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Is time right to review bt cotton regulations?

22 February 2013 | News | By Rahul Koul Koul

Is time right to review bt cotton regulations?

Bt cotton: On path to 100% adoption rate!

Bt cotton: On path to 100% adoption rate!

As per the latest report of International Service for the Acquisition of Agri-biotech Applications (ISAAA), India grew a record 10.8 million hectares of Bt cotton with an adoption rate of 93% and enhanced farm income from it by US$12.6 billion in the period 2002 to 2011 and US$3.2 billion in 2011 alone.

Commenting on the report, Mr Bhagirath Choudhury, national coordinator, International Service for the Acquisition of Agri-biotech Applications (ISAAA), told BioSpectrum, "The Bt cotton has been a very successful story in Indian agricultural history. The adoption rate of theis crop has been very rapid and it enjoys great popularity amiong cotton growers. It is a matter of time that it will take over the remaining part. Most importantly it is the farmers who despite lot of negativism, has still chosen to grow it and reap the benefits economically."

Mr Choudhury also feels that the policy makers have to fell the pulse of the farmers and allow them a choice without mandatory conditions for cultivation. He opined further, "It is astonishing to see that the farmers have to purchase the non bt cotton and cultivate them along with bt cotton under mandatory rules that comes with growing of the crop. It puts a load on the poor farmers who must have a choice to grow their crop of interest. Also they need to be allowed to retain the seeds."

"However, if the authorities still feel that it is neccessary for farmers to do so, they could be asked to mix both seeds as per their will and go ahead with the cultivation. It is ridiculous to say that technology will cause harm the biodiversity. Infact the availability of such alternatives will help in enhancing the concept and extend its horizons," he added.

India was among five lead biotech developing countries that includes China, Brazil, Argentina and South Africa to collectively grow 46% of global biotech crops, and have 40% of world population. To-date, biotech cotton in developing countries such as China, India, Pakistan, Myanmar, Bolivia, Burkina Faso and South Africa have already made a significant contribution to the income of >15 million small resource-poor farmers in 2012; this can be enhanced significantly in the remaining 3 years of the second decade of commercialization, 2013 to 2015 principally with biotech cotton and maize.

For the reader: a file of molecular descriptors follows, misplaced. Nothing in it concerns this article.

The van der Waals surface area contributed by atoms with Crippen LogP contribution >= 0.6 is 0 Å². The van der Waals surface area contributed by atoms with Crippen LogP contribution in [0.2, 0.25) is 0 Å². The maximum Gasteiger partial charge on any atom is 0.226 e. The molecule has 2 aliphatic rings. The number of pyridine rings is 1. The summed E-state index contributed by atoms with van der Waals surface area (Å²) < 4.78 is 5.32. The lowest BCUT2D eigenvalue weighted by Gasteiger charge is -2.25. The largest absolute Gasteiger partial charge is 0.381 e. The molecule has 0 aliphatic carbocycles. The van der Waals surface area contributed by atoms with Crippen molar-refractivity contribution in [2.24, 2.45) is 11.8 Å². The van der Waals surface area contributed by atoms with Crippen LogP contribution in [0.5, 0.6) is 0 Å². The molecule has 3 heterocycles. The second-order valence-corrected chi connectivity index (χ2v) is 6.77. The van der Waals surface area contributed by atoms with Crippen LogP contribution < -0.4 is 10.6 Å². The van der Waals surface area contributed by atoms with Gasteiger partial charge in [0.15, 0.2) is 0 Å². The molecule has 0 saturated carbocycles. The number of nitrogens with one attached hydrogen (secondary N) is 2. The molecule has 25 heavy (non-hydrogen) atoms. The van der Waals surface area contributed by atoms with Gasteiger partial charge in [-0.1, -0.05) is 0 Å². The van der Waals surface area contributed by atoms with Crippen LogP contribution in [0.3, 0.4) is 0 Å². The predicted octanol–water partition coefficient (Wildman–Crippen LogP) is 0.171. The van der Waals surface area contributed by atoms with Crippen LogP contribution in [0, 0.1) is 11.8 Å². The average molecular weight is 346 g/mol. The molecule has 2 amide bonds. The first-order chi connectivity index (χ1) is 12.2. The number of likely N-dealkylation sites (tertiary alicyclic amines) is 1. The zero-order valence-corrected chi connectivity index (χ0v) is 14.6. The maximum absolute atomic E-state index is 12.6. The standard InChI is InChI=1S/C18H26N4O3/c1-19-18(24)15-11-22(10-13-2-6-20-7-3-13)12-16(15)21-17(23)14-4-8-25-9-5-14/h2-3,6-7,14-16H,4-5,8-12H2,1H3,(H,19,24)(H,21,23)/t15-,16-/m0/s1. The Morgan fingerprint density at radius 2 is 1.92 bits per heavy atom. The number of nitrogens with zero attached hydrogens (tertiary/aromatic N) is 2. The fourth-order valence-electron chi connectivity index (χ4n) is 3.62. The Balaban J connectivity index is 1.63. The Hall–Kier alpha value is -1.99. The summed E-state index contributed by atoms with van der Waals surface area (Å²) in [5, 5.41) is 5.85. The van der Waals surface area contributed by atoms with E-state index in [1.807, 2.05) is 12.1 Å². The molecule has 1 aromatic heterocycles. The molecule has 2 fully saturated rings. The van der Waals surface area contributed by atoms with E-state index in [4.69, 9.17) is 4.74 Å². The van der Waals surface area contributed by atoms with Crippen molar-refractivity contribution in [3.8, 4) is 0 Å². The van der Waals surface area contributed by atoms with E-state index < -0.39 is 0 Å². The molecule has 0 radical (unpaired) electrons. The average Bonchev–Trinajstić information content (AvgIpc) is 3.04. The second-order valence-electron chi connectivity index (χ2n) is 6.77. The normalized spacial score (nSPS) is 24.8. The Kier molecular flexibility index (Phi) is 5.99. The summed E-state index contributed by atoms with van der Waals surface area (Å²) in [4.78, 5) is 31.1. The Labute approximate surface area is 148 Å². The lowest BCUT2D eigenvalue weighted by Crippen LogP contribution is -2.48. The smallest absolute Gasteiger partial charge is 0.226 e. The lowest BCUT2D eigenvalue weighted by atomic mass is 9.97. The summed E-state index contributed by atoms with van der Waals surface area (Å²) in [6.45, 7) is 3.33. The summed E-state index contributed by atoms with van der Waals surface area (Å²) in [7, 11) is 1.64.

"Unprecedented high adoption rates are testimony to overwhelming trust and confidence in biotech crops by millions of farmers worldwide," said Dr James, who is also the author of ISAAA's annual Global Status of Commercialized Biotech/GM Crops. He added that "Farmers are masters of risk aversion. As soon as biotech crops are commercialized, their adoption is rapid, leading to near or complete optimization - the simple reason for the success of biotech crops in the U.S., and in another 28 countries around the world, is that they generate significant and multiple benefits by reducing yield loss from insect pests, weeds and diseases, and also result in substantial savings of pesticides."

Dr James added that "The latest ISAAA data for 2011 shows Bt cotton in India at 88%, and biotech soybean in Brazil at 83%. Given that products in mature markets are already plateauing at close to optimal rates, incremental annual growth in adoption will be more modest and will be boosted as: 1.) additional hectares are planted, as was the case with total maize plantings in the US in 2012 (up 5%); 2.) new traits or new biotech crops are approved; or 3.) new countries adopt biotech crops."

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